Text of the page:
The coronavirus downturn could cost 5 million or more U.S. jobs, with a loss in gross domestic product of $1.5 trillion, The Wall Street Journal reports.
Why it matters: "A recession is now all but certain," according to a Wall Street Journal survey of 34 economists, which projects a downturn that would last months at least, and would in some ways rival—and possibly even surpass—the severity of the 2007-09 slump triggered by the housing collapse and subprime loan debacle."
The massive disruption caused by COVID-19 could lead companies to tap automation to manufacture products much closer to home.
Why it matters: The pandemic is revealing that the globalized supply chain that brings us many of our products is shockingly fragile. Easily programmable industrial robots could make it simpler to produce what we use here in the U.S., reducing that vulnerability.
Thousands of airport employees are being let go across the United States as the novel coronavirus continues to spread and negatively impacts the travel industry.
The latest: More than 1,200 workers were laid off by OTG on Wednesday, which operates stores and restaurants at La Guardia, Kennedy International and Newark Liberty International airports in New York, according to The New York Times.
The number of Americans filing for unemployment benefits jumped to its highest level in two years for the week ending March 14, but that was nothing compared to the absolutely historic wave of job losses economists see coming.
The state of play: Goldman Sachs predicts that more than 2 million Americans will file for unemployment claims by next week, pointing to "an unprecedented surge in layoffs this week."
America is grinding to a near halt to slow the spread of the coronavirus outbreak. It's wreaking unprecedented havoc on the restaurant and retail industries — and their millions of workers.
Why it matters: Amid all the discussion about how the pandemic is roiling Wall Street, its most acute impact is being felt on Main Streets around the country.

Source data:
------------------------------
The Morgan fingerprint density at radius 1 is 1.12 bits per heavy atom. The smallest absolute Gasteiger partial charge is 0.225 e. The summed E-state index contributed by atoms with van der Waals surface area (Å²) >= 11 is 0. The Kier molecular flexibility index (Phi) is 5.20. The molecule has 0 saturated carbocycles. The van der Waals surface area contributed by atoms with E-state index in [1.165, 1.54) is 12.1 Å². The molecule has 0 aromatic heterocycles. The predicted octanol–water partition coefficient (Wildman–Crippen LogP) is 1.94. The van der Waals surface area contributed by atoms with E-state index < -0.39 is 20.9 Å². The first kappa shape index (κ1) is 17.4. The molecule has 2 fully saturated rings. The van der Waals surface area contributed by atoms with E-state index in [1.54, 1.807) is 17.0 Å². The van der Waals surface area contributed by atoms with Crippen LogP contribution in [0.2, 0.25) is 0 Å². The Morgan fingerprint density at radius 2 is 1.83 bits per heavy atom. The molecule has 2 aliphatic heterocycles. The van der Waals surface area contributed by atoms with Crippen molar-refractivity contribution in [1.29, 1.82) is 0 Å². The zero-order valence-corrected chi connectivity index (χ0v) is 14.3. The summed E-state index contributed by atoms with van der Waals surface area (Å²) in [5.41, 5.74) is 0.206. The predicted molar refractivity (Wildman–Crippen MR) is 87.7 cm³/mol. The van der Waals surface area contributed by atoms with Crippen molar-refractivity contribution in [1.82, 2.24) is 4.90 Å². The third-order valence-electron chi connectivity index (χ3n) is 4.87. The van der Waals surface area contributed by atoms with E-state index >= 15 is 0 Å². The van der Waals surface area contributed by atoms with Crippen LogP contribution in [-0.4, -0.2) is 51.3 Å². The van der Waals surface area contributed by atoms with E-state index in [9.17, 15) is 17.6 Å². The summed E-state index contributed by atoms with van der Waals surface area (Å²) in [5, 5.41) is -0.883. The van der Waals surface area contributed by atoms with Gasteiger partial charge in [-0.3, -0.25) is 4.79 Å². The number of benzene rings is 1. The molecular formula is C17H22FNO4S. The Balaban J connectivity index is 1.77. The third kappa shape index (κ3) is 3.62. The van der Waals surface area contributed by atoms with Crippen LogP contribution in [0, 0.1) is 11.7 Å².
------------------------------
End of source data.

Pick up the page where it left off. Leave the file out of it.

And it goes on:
Amazon is planning to hire 100,000 new warehouse and delivery workers in the U.S. to meet the growing demand for online shopping amid mass business shutdowns due to the coronavirus, the Wall Street Journal reports.
Why it matters: The coronavirus pandemic has rocked the economy, exposing inequality and causing many companies to cut jobs. The $2 an hour increase in pay will be attractive to many workers, but the hiring surge means 100,000 more people will go to work and not practice social distancing.
Health care hiring has surged over the past few years, but the influx of bodies won't necessarily alleviate an impending wave of coronavirus cases.
The big picture: Most new health care jobs are on the administrative side — not doctors, nurses or other clinical staff who are needed to help triage and care for patients.
Browns center J.C. Tretter was elected as the new president of the NFL Players Association during union meetings Tuesday, beating out Buccaneers linebacker Sam Acho and Giants safety Michael Thomas.
What to watch: The election comes at a turbulent time for the NFLPA, which has plunged into a state of disarray in recent weeks thanks to the public disagreement over the proposed CBA, which includes a 17-game schedule starting in 2021 at the earliest.
The counties in Michigan, Wisconsin and Pennsylvania that flipped from blue to red in 2016 all have something in common: they're heavily reliant on manufacturing and are still struggling amid industrial decline.
Why it matters: Michigan's primary on Tuesday will serve as a significant litmus test for former Vice President Joe Biden and Sen. Bernie Sanders, who are trying to win the trust of workers in those counties.
In an interview for "Axios on HBO," Housing and Urban Development Secretary Ben Carson told me that the $7.25-an-hour federal minimum wage would be "very difficult" to live on and that in his view it should be higher.
Driving the news: "I don't have any problem with raising the minimum wage," Carson said. "My personal opinion is that it should be indexed."